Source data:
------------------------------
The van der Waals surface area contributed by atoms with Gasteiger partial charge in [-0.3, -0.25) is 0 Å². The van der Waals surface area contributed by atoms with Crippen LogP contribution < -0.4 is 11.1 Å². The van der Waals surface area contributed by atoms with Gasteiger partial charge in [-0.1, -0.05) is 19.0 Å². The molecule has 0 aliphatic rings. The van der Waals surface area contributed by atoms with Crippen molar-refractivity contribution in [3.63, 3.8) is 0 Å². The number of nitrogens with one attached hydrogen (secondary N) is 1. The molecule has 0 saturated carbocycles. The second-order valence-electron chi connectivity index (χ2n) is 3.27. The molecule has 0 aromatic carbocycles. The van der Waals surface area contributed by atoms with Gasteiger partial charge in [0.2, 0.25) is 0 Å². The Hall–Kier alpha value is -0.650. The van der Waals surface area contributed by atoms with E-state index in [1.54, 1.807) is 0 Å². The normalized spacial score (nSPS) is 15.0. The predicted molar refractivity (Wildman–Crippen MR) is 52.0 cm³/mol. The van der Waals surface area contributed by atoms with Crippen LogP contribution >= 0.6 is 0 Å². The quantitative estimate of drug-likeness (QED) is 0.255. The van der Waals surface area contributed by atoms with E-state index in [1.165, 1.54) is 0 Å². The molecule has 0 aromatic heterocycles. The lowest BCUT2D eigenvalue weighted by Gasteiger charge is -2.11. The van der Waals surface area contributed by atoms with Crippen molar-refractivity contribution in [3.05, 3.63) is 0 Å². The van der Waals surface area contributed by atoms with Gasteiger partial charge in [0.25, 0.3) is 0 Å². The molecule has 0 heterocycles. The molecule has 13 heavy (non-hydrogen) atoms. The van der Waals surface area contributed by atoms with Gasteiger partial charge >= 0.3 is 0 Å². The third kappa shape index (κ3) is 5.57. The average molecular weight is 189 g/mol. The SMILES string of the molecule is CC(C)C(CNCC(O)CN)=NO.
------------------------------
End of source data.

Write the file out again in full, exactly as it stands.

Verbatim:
The van der Waals surface area contributed by atoms with Gasteiger partial charge in [-0.3, -0.25) is 0 Å². The van der Waals surface area contributed by atoms with Crippen LogP contribution < -0.4 is 11.1 Å². The van der Waals surface area contributed by atoms with Gasteiger partial charge in [-0.1, -0.05) is 19.0 Å². The molecule has 0 aliphatic rings. The van der Waals surface area contributed by atoms with Crippen molar-refractivity contribution in [3.63, 3.8) is 0 Å². The number of nitrogens with one attached hydrogen (secondary N) is 1. The molecule has 0 saturated carbocycles. The second-order valence-electron chi connectivity index (χ2n) is 3.27. The molecule has 0 aromatic carbocycles. The van der Waals surface area contributed by atoms with Gasteiger partial charge in [0.2, 0.25) is 0 Å². The Hall–Kier alpha value is -0.650. The van der Waals surface area contributed by atoms with E-state index in [1.54, 1.807) is 0 Å². The normalized spacial score (nSPS) is 15.0. The predicted molar refractivity (Wildman–Crippen MR) is 52.0 cm³/mol. The van der Waals surface area contributed by atoms with Crippen LogP contribution >= 0.6 is 0 Å². The quantitative estimate of drug-likeness (QED) is 0.255. The van der Waals surface area contributed by atoms with E-state index in [1.165, 1.54) is 0 Å². The molecule has 0 aromatic heterocycles. The lowest BCUT2D eigenvalue weighted by Gasteiger charge is -2.11. The van der Waals surface area contributed by atoms with Crippen molar-refractivity contribution in [3.05, 3.63) is 0 Å². The van der Waals surface area contributed by atoms with Gasteiger partial charge in [0.25, 0.3) is 0 Å². The molecule has 0 heterocycles. The molecule has 13 heavy (non-hydrogen) atoms. The van der Waals surface area contributed by atoms with Gasteiger partial charge >= 0.3 is 0 Å². The third kappa shape index (κ3) is 5.57. The average molecular weight is 189 g/mol. The SMILES string of the molecule is CC(C)C(CNCC(O)CN)=NO.